New to School Report?

How School Report can benefit your students

Welcome to School Report - the BBC's initiative which gives 11-16 year olds the chance to make the news for real!

If you are new to the project, this is our guide to getting the most out of School Report and ensuring that the project is a success in your school.


1. When you have joined our mailing list, you will start to receive emails from us helping you through the project. If you are interested in taking part in School Report 2015-16 please complete the form and we will contact you this term.

2. Complete your essential School Report paperwork. Even if you have taken part in the project before, these forms need to be completed every year your school is involved. Get at least Form 1 back to us as soon as you can!

This lets us know that you are taking part this year and entitles you to use School Report branding, to appear on the School Report map, to take part in monthly Practice News Days, and receive one-to-one advice from BBC members of staff, either by phone, email or sometimes in person.

3. Get planning! Familiarise yourself with the project. Take a look at our teacher resources page for links to lesson plans, video masterclasses and reporting guides. You can also learn more about how School Report can support the curriculum in a range of subjects.

4. Get your IT gurus on board and prepare a dedicated web page for your students' news on your school website. Send us the URL, and we will link to it from the School Report map when you have returned your paperwork. This is how the BBC broadcasts your students' work.

There are various ways in which to present the student reports online, and here are a few examples of different School Report web pages. You could opt for:

5. Practice News Days (PNDs) are held in the months running up to News Day on 10 March 2016.

Our first one happened in the middle of November but our others will take place on Wednesday 9 December, Thursday 21 January and Tuesday 9 February.

These are not compulsory, but are a chance for a dress rehearsal or to include extra students in the project. They are a great way to discover what works and what doesn't and to uncover technical bugs, before the big News Day. If you want an idea of what to do, have a look at our News Day lesson plan.


1. Start working towards News Day (10 March 2016)! Here are a few questions to have a think about.

  • Do you have a team of reporters? Have they been assigned roles? Have you booked a room for News Day? Have you arranged cover for lessons? Will you leave the school grounds, and if so have you done a risk assessment?
  • Will your students prepare any news reports or "features" in advance, or create all of your reports on the day? Will you film on a camera/record audio/write text/take photos? And have you booked the right equipment?
  • Think about guests - do your students want to interview anyone? If so, who? Are they available? Do you want to approach celebrities to take part? Are you twinned with a school abroad? Do you want to work with them?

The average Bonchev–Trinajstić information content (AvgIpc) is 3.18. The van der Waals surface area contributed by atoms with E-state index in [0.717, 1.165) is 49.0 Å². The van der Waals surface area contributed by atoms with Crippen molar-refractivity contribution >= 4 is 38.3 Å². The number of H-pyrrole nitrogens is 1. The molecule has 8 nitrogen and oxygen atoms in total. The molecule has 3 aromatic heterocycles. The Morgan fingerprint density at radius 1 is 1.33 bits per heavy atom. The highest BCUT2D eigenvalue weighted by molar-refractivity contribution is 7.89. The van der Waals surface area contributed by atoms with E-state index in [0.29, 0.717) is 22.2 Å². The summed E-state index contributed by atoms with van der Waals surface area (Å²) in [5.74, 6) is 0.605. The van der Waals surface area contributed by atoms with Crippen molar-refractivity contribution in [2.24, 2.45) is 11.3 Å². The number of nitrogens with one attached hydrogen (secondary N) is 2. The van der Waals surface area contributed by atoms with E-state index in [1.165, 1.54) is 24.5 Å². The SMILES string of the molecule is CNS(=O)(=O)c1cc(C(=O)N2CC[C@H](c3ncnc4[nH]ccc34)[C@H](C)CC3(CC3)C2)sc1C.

Get all of your plans in place so that you are not stressed on the day!

2. Make sure you have obtained parental consent for every student creating or contributing to news reports, including any under-16s who may be interviewees. Once you have these consents on file, return Form 2 to us if you have not done so already. This allows us to link to your school website and consider your students for potential reporting opportunities where available.

3. School Report goodies are given out in February. Keep an eye out for your free School Report lanyards, press cards and pens and don't forget to download posters and microphone cubes to make sure everyone at school knows that your students are official BBC News School Reporters. If you haven't returned your forms you won't receive any freebies... so be warned!

4. Generate some publicity. Tell your Head and the other staff at your school, your local newspaper and of course us at BBC News School Report what you are planning. Make your students' voices as loud as you can (metaphorically speaking!). School Report has also produced a guide to promoting your stories to an even wider audience.

5. News Day - 10 March 2016

Join hundreds of other schools across the UK making the news for real! Make your classroom feel like a newsroom - don't forget to give countdowns, monitor for breaking news, hold editorial meetings to discuss your running order and make your news by 14:00 GMT. Upload your reports to your school's School Report web page by 16:00 GMT.

Do tune in to the BBC, where we'll be sending our audience to your websites, keeping in touch with you all day, broadcasting some of your reports on TV, on radio and online, and publishing your "shout-outs" to your School Reporters on our website. It will be an exhilarating, exhausting and rewarding day!

6. After News Day

Let us know how it all went and make sure you give each of your School Reporters their special School Report certificates! You can keep reporting through the summer term- do let us know if you are doing this.